BOND REPORT: Treasury Yields Tick Higher Despite Lackluster Job Report

By Sunny OhFeaturesDow Jones Newswires

The U.S. produced 156,000 new jobs in August, below the 170,000 predicted by economists polled by MarketWatch.

Treasury prices gave up gains and turned lower Friday, pushing up yields, after traders sold into a knee-jerk rally that followed a weaker-than-expected August jobs report.

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The yield on the benchmark 10-year Treasury yield ticked 1.2 basis point higher to 2.134%, while the 30-year bond yield rose 2.6 basis points to 2.751%.

But the 2-year Treasury yield , more sensitive to prospects for central bank monetary policy, fell close to 1 basis point to 1.318%, versus the 1.329% in the previous session.

Treasury prices initially rose after the jobs report, with bond yields, which move in the opposite direction of prices, dipping before rising again on early Friday trade. The yield for the 10-year benchmark note fell close to the 2.10%, the psychologically significant level last seen Nov. 10 before it made an about-turn.

The U.S. produced 156,000 new jobs in August (, coming in below the 170,000 predicted by economists polled by MarketWatch. The unemployment rate rose to 4.4% from 4.3%. Hourly pay increased 2.5% from August 2016 to August 2017, but was unchanged from the prior month, the government said on Friday.

Analysts suggested traders took advantage of the rally in Treasurys to get rid of their holdings of government paper. An investors' survey conducted by BMO Capital Markets reporting that 47% of those polled would sell after any bond-buying seen in the immediate wake of the jobs report. The survey was the most bearish since mid-2011, with 69% of the poll's participants forecasting yields to head higher.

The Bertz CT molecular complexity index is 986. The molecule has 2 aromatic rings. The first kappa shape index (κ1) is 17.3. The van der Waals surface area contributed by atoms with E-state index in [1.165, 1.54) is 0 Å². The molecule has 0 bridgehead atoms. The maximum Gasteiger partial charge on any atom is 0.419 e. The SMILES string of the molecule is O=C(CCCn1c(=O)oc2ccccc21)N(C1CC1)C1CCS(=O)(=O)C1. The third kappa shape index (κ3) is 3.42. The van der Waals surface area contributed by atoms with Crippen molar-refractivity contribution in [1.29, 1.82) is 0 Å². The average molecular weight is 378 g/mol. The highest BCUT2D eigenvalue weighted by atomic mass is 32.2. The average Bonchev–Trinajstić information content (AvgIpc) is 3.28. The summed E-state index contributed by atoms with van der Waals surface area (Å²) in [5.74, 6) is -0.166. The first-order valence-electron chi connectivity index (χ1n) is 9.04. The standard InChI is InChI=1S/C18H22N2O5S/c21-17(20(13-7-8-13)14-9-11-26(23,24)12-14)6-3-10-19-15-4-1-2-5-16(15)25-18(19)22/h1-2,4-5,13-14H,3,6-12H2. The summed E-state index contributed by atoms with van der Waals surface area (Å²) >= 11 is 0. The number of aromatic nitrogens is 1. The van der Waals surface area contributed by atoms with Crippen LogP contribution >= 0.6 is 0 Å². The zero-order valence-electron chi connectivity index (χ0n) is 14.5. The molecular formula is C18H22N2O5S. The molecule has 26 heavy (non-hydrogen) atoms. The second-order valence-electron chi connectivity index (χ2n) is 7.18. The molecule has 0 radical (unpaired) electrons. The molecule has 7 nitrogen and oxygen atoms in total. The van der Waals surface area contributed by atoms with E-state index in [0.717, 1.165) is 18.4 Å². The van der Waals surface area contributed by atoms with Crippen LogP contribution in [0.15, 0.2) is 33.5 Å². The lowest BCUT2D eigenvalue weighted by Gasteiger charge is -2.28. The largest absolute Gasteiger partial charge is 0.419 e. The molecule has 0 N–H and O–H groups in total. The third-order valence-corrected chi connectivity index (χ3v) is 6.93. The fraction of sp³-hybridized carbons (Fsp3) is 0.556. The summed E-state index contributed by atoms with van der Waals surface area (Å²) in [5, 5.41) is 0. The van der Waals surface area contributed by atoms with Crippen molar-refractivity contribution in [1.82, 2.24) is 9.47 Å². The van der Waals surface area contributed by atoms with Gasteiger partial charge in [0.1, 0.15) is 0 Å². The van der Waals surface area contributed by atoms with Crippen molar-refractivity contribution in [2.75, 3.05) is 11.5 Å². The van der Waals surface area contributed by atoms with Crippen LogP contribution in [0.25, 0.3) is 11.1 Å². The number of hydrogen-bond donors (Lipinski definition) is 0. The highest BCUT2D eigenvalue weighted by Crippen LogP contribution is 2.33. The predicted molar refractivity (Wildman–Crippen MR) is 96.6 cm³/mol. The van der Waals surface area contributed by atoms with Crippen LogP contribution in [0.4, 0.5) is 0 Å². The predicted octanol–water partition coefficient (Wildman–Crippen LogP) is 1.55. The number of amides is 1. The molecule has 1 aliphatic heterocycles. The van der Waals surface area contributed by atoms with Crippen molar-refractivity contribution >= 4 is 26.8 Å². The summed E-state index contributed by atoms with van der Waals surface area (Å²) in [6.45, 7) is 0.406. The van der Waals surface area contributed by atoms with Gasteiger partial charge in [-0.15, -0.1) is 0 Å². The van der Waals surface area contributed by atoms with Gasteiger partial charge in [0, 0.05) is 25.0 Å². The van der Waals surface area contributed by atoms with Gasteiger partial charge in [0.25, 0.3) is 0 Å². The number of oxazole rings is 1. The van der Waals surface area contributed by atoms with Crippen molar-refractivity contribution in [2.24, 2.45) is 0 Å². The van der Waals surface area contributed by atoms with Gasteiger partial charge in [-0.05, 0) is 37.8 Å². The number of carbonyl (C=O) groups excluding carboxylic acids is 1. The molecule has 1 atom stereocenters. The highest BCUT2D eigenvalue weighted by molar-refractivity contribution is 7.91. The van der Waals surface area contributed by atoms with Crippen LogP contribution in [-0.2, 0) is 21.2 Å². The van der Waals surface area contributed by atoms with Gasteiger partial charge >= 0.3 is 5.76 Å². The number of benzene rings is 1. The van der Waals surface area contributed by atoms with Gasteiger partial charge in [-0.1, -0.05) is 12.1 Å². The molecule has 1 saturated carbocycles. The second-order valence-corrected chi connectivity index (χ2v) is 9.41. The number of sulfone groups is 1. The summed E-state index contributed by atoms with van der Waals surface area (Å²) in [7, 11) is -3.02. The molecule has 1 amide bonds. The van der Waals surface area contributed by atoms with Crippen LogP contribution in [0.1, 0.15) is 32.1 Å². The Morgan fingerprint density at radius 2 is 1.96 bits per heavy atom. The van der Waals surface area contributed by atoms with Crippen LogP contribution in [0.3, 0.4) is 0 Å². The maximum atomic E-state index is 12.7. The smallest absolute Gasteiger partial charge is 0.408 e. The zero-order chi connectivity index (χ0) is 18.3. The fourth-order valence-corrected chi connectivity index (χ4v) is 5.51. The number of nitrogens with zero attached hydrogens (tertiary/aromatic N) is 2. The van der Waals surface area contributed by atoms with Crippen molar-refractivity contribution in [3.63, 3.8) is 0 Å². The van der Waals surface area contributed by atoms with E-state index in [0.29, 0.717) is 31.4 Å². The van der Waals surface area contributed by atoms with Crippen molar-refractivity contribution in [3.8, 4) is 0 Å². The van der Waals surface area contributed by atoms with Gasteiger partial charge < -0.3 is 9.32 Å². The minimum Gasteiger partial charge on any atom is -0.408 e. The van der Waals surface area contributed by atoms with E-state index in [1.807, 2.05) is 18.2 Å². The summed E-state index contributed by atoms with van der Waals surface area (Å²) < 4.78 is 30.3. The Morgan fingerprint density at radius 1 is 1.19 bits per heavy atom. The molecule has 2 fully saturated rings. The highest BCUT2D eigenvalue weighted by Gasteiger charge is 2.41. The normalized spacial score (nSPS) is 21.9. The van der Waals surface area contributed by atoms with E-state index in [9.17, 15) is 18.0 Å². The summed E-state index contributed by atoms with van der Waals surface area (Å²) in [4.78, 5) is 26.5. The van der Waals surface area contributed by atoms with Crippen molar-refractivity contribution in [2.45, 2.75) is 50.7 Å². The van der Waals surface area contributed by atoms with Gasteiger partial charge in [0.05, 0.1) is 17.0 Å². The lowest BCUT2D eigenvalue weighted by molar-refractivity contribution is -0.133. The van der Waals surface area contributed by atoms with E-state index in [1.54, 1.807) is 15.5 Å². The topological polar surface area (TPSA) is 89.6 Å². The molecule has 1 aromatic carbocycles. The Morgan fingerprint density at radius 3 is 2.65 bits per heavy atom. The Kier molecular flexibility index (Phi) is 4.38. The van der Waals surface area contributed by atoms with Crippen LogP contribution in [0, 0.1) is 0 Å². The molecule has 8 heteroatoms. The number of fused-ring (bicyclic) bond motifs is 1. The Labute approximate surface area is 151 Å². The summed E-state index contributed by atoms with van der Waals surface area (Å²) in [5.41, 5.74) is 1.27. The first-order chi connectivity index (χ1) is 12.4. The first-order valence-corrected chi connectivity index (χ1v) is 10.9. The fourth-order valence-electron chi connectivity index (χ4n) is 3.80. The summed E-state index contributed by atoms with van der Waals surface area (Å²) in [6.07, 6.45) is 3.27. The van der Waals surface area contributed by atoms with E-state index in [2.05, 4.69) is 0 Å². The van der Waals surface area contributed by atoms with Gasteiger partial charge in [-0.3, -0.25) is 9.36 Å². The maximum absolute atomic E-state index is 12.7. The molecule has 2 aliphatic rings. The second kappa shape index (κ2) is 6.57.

But Friday's data comes amid Hurricane Harvey, which has dealt a blow to the U.S.'s refining capabilities and could influence next month's numbers in part because Texas is the second-largest regional economy in the country. Joel Myers, founder of AccuWeather, estimated the final bill for the damages to come to $190 billion ( This month's jobs numbers were collected before the hurricane made landfall.

"The employment report would not have the same impact [on the market] as we had before with Harvey going on," said Bryce Doty, senior fixed-income manager for SIT Investment Associates. "It won't make one iota of difference for the [Fed's] Sept. 20 meeting."

He said the Fed is still intent on winding down the balance sheet, and expects it to begin the process at the September meeting of the Federal Open Market Committee. But some traders said the hurricane could exert pressure on the central bank to delay normalizing interest rates.

"Harvey will have [a] huge dovish effect on FOMC policy decisions going forward," said Tom di Galoma, managing director of Treasurys trading, at Seaport Global Securities.

Investors will also brace for a batch of economic data after the nonfarm-payrolls report. The ISM manufacturing index, construction-spending data and consumer sentiment numbers will be released at 10 a.m. Eastern. Vehicle sales reports will be released throughout the session.

Elsewhere, European bonds faced selling pressure after European Central Bank official Ewald Nowotny, a member of its policy-setting committee, played down the strength in the euro, and suggested it would not hinder the ECB's decision making when it decides to gradually pull out of its asset-purchasing program, according to Reuters (

The 10-year German government bond yield rose 3.4 basis points to 0.395%.

The eurotemporarily topped $1.20 on Tuesday (, its highest level since early 2015, drawing concerns that the deflationary impact of a strengthening currency could slow the ECB's plans to scale down its monetary stimulus.

(END) Dow Jones Newswires

September 01, 2017 09:28 ET (13:28 GMT)